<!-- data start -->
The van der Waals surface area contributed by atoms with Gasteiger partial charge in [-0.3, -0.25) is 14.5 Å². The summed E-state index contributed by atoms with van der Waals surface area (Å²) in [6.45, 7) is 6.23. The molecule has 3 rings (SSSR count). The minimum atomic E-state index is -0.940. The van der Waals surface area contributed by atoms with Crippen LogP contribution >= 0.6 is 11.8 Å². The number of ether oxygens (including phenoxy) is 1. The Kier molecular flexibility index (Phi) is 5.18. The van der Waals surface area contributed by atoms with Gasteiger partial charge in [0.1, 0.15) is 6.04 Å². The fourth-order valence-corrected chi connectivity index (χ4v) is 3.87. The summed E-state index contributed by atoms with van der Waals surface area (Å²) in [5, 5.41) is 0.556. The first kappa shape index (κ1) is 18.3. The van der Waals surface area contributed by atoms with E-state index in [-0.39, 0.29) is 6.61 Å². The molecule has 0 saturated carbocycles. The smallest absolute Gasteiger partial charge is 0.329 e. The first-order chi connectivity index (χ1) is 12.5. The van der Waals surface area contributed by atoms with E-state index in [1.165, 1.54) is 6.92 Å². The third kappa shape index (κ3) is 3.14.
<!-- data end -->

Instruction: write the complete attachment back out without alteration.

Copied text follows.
The van der Waals surface area contributed by atoms with Gasteiger partial charge in [-0.3, -0.25) is 14.5 Å². The summed E-state index contributed by atoms with van der Waals surface area (Å²) in [6.45, 7) is 6.23. The molecule has 3 rings (SSSR count). The minimum atomic E-state index is -0.940. The van der Waals surface area contributed by atoms with Crippen LogP contribution >= 0.6 is 11.8 Å². The number of ether oxygens (including phenoxy) is 1. The Kier molecular flexibility index (Phi) is 5.18. The van der Waals surface area contributed by atoms with Gasteiger partial charge in [0.1, 0.15) is 6.04 Å². The fourth-order valence-corrected chi connectivity index (χ4v) is 3.87. The summed E-state index contributed by atoms with van der Waals surface area (Å²) in [5, 5.41) is 0.556. The first kappa shape index (κ1) is 18.3. The van der Waals surface area contributed by atoms with E-state index in [-0.39, 0.29) is 6.61 Å². The molecule has 0 saturated carbocycles. The smallest absolute Gasteiger partial charge is 0.329 e. The first-order chi connectivity index (χ1) is 12.5. The van der Waals surface area contributed by atoms with E-state index in [1.165, 1.54) is 6.92 Å². The third kappa shape index (κ3) is 3.14.